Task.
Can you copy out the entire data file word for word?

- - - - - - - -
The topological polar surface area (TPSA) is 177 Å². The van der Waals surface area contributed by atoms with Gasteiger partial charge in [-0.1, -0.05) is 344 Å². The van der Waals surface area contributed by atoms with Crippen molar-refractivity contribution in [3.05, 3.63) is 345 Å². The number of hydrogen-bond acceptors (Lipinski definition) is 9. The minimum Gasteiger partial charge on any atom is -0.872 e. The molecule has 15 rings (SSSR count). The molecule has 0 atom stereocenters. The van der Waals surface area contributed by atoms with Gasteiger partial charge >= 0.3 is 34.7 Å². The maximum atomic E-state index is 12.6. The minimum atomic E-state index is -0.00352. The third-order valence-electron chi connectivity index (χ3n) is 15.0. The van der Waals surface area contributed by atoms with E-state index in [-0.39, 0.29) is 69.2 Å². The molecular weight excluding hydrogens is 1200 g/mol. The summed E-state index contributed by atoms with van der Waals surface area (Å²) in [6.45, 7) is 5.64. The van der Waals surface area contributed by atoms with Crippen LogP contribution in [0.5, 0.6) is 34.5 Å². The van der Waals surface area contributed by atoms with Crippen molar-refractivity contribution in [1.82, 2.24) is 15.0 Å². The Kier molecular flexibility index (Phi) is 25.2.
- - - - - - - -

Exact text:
The topological polar surface area (TPSA) is 177 Å². The van der Waals surface area contributed by atoms with Gasteiger partial charge in [-0.1, -0.05) is 344 Å². The van der Waals surface area contributed by atoms with Crippen molar-refractivity contribution in [3.05, 3.63) is 345 Å². The number of hydrogen-bond acceptors (Lipinski definition) is 9. The minimum Gasteiger partial charge on any atom is -0.872 e. The molecule has 15 rings (SSSR count). The molecule has 0 atom stereocenters. The van der Waals surface area contributed by atoms with Gasteiger partial charge >= 0.3 is 34.7 Å². The maximum atomic E-state index is 12.6. The minimum atomic E-state index is -0.00352. The third-order valence-electron chi connectivity index (χ3n) is 15.0. The van der Waals surface area contributed by atoms with E-state index in [-0.39, 0.29) is 69.2 Å². The molecular weight excluding hydrogens is 1200 g/mol. The summed E-state index contributed by atoms with van der Waals surface area (Å²) in [6.45, 7) is 5.64. The van der Waals surface area contributed by atoms with Crippen LogP contribution in [0.5, 0.6) is 34.5 Å². The van der Waals surface area contributed by atoms with Crippen molar-refractivity contribution in [1.82, 2.24) is 15.0 Å². The Kier molecular flexibility index (Phi) is 25.2.